The last year has witnessed the highest level of strike action by British workers for the last thirty years. Workers are getting a taste of their collective strength: now they need to convert that strength into tangible victories.
Ewan Gibbs teaches history at the University of Glasgow.
Fifty years ago today, British miners concluded a national strike after defeating their Conservative government. The 1972 victory opened up a decade of working-class radicalism, before Margaret Thatcher’s counterrevolution crippled organized labor.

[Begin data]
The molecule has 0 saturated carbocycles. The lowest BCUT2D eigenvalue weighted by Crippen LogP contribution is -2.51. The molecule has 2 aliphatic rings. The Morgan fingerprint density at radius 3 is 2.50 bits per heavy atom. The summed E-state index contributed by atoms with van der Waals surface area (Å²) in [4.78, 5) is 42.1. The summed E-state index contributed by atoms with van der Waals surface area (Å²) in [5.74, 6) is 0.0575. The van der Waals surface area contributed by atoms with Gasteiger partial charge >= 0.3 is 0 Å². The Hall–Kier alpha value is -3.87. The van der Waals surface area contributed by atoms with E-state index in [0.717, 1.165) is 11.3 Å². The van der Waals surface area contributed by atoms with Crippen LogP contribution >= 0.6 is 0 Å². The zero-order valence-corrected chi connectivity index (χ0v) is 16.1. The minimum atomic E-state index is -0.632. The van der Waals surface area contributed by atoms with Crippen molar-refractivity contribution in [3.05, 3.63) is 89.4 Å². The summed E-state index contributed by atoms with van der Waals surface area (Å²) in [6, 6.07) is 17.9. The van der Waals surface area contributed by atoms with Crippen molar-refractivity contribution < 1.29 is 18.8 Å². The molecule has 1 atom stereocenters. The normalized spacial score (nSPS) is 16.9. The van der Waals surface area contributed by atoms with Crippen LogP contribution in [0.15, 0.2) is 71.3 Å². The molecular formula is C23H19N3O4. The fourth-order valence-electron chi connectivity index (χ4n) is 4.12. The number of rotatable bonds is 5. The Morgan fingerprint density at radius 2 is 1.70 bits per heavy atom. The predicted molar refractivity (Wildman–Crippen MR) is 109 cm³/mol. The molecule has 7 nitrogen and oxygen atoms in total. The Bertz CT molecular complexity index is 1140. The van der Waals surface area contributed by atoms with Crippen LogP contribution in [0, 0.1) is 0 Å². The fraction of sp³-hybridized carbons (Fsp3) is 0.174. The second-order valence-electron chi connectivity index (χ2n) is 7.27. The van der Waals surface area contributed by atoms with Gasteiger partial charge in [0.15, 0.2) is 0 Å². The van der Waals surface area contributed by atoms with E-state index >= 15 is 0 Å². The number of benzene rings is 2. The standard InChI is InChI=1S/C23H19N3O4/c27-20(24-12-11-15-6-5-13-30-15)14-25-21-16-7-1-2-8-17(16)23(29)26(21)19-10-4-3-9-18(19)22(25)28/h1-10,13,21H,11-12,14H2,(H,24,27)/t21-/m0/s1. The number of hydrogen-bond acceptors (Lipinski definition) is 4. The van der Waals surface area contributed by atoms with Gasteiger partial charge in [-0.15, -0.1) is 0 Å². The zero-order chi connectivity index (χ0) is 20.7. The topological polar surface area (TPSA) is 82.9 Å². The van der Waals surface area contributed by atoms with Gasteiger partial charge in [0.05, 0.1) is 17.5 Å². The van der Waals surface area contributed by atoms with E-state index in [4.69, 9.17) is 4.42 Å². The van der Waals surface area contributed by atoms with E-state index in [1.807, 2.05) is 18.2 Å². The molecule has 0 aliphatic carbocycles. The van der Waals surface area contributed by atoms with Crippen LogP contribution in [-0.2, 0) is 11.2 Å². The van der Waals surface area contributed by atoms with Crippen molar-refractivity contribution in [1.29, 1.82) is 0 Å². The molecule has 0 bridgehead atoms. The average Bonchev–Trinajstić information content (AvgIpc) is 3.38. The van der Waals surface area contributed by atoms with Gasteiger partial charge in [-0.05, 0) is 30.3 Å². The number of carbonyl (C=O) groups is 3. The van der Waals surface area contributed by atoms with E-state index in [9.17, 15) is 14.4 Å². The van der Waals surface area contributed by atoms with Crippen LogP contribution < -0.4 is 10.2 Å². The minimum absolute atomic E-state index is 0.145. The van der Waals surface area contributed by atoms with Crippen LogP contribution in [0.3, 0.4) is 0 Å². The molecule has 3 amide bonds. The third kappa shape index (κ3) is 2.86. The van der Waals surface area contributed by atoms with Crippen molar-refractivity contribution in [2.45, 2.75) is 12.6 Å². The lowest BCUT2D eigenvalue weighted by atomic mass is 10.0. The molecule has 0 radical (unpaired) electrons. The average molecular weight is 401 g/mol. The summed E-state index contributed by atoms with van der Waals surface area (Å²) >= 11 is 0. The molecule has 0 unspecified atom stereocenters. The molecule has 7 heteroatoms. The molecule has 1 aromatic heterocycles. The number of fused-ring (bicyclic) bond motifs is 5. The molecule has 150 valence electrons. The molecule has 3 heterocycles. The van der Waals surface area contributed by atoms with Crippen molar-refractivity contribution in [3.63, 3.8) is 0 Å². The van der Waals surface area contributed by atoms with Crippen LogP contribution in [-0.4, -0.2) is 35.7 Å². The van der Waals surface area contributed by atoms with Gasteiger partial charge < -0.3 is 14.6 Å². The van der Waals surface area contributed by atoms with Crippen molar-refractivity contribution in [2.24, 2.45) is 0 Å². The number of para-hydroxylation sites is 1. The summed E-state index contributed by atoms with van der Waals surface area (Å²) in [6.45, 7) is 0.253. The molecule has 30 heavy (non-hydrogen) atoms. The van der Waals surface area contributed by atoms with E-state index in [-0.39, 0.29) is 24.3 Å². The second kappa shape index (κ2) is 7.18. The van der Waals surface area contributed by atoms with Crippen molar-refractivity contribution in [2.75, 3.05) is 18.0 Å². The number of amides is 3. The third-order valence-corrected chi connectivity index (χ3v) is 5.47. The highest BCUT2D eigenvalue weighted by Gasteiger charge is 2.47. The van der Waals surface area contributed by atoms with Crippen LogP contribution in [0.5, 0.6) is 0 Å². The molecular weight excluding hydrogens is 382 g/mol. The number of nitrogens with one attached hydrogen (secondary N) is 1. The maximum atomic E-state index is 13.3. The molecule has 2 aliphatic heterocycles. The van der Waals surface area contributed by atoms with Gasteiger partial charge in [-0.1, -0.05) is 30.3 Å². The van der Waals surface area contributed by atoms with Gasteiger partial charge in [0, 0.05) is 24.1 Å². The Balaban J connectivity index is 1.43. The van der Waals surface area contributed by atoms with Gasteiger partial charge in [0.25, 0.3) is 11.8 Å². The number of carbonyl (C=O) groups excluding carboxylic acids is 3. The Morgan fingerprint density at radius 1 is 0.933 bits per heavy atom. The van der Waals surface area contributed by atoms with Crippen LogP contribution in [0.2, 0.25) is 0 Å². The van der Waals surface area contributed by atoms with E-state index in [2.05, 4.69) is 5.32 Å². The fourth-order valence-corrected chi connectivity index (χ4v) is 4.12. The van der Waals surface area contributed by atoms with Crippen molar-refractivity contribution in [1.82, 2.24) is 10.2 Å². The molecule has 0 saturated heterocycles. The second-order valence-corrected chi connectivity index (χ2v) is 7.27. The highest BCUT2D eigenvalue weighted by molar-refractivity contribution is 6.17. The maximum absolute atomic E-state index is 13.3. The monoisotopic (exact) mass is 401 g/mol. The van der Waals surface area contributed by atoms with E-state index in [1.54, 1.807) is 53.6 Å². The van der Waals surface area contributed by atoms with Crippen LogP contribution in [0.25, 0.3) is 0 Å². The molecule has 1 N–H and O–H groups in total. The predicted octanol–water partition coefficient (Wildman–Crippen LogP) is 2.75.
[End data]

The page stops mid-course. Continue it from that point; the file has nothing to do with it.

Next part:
Coal mining regions were central to Britain’s labor movement, and the industry’s decline has left a gaping hole. This social crisis and political vacuum made Boris Johnson’s election victory possible — but the Tories haven’t conquered the coalfields yet.
Margaret Thatcher rose to power in Britain during an age of economic crisis and political polarization, much like the country today. By defeating its opponents at home and abroad, her government helped kickstart the neoliberal era. We’re still living with the consequences.